Insolvency Proceedings Must Not Be Used to Turn the Screw

Insolvency proceedings must not be used as a means of bringing pressure to bear in commercial disputes and are only appropriate where there is a genuine inability to pay debts. The High Court made those points in blocking a winding up petition against a company that was far from the financial brink.

The dispute arose out of the company’s non-payment of a substantial sum allegedly due to a subcontractor. After the subcontractor lodged a petition to wind up the company, the latter was concerned about the impact on its trading reputation. Many of those with whom it did business had expressed interest in the case.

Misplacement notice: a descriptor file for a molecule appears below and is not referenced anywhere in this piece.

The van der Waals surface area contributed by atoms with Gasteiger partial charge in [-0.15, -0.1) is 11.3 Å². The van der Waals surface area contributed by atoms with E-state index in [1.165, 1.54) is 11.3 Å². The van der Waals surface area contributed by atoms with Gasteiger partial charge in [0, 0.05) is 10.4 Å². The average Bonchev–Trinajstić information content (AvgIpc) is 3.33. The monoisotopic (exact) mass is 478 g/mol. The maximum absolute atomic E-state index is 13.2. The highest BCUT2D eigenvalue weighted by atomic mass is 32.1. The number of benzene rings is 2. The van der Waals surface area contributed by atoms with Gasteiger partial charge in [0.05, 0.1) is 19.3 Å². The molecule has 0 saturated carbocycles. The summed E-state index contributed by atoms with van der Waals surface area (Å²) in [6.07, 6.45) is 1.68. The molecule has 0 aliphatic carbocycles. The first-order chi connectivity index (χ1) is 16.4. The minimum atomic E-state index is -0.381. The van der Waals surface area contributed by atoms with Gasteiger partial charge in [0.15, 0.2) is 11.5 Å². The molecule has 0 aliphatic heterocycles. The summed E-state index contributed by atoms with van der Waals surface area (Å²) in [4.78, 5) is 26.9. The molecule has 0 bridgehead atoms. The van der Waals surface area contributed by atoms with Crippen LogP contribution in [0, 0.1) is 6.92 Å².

In striking out the petition, the Court noted that the company consistently made a profit and had a turnover in excess of £90 million. Far from being unable to pay its debts, the evidence indicated that it had both cash in hand and a £4 million credit facility that had not been used.

The reason why the company had not paid the alleged debt was because it had a number of arguable defences to the subcontractor’s claim. Such disputes of fact could be readily resolved by adjudication or by ordinary court action and it was inappropriate to deal with them in the context of insolvency proceedings. To proceed with the winding up petition would, in the circumstances, be oppressive and an abuse of process.